We like to nurse in a booth at Casa Mexicana. Milk and tortilla chips. I confess to dropping salsa on all the children over the years. Another patron will invariably stop by and say, “I didn’t even know you had a little one with you. Your children are so well behaved.” I smile, full and full of myself for two seconds until the middle child begins trying to crawl under the booth, disrupting the table and making his sister scream, “Don’t touch anything, it’s gross!” causing everyone to quickly look – even the baby nursing- ow!
We like to nurse at parenting class. When I’m facilitating a workshop we have a tight schedule to keep. A roomful of parents cannot be asked to hang out while I tend to my baby for an extended time. A few seconds to get situated, so to speak, and class can continue and everyone is happy.
We like to nurse during communion at Duke Chapel. A fellow student of my husband’s saw me nursing and he was quite disturbed and wrestled with confronting me. As he moved through the communion line his heart was completely changed. After communion, he came to me and shared his original thoughts and how he was now convinced it was beautiful to think that the elements were passing from me to my baby.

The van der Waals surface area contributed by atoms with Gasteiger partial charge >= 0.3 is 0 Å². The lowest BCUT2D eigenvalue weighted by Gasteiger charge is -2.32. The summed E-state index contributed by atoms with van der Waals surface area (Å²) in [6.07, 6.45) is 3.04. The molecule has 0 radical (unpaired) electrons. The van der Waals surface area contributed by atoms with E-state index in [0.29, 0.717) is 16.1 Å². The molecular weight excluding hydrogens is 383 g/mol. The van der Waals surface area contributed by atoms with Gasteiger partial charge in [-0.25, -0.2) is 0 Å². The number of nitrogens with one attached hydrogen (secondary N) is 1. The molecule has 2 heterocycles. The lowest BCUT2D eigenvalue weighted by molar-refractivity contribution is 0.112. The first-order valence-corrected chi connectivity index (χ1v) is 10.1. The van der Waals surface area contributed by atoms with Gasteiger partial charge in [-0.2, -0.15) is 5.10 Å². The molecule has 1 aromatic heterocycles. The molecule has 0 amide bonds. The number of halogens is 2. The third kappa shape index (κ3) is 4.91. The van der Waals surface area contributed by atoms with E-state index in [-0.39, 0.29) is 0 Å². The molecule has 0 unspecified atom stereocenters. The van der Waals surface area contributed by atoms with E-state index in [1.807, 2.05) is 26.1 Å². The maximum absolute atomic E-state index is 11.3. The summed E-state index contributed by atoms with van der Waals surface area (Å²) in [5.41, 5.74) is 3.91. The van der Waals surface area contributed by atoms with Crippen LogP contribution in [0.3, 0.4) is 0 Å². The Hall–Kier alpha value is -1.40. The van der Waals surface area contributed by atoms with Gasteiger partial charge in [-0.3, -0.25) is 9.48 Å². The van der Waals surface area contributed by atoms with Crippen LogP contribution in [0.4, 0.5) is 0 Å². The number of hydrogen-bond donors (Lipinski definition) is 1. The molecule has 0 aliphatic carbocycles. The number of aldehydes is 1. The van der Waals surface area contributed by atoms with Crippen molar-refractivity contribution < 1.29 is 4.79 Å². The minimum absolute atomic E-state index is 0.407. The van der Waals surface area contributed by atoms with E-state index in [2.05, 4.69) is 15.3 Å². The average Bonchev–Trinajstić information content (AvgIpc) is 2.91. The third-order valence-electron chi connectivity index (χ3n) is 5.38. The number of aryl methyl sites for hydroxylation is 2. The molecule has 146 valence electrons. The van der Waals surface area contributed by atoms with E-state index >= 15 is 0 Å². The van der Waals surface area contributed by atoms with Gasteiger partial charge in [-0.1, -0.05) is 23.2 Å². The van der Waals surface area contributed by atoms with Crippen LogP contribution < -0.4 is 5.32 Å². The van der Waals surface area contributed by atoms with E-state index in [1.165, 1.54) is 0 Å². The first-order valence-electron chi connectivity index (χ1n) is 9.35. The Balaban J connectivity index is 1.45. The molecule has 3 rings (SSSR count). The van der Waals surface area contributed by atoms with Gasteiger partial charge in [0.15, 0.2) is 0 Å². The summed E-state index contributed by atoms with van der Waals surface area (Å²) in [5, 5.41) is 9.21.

We like to nurse at the grocery store. Tight in the sling against Mommy so all the shopping can get done. We make lots of friends this way, from people asking me if I broke my arm, to how they can get a sling for their daughter, to amazement that there is a baby in there.
We like to nurse during Spanish class, on an airplane, at the park, at the zoo, at a ballroom dance class, in a meeting, at the beach, on a train, on a boat, in a box, with a fox… Well, not with a fox. I don’t know what it is but it seems like we always have synchronized nursing while I’m leading a La Leche League meeting.
We nurse when it’s time and wherever we are. It is part of our, well maybe my, personal contribution to make breastfeeding just a bit more common and accepted—because the news is–it is still not. I hope to encourage other breastfeeding mothers, current and prospective. I’m sure my breastfeeding in public has also caused some talk, just out of my earshot, though. I know, however, the result for a few is they too have wrestled with their views and come to recognize the benefits and value to the baby, mother, family, and community. In any case, no one has ever challenged me or made me feel unwelcome. On the contrary, over the years many, many men and women have voiced their support and encouragement and shared their personal experiences. In our actions and sharing our stories, we’re making a change that helps families, including the littlest ones, participate in community.
Wouldn’t it be nice if that were the headline? “Mother, while nourishing child, stirs memories of grateful co-travelers and nourishes relationships, fosters community.”
Though we’ve nursed in some uncomfortable places, like the Lowes metal stairs, to meet baby’s needs and the needs of our other children and our lifestyle, I will say there’s nothing like the big olive green chair in the living room, sitting at the computer writing this blog, the cushiony rocking chair, or the comfy king sized bed.
But, us being at home long enough to nurse there? – That might really be the news.
Executive Director, API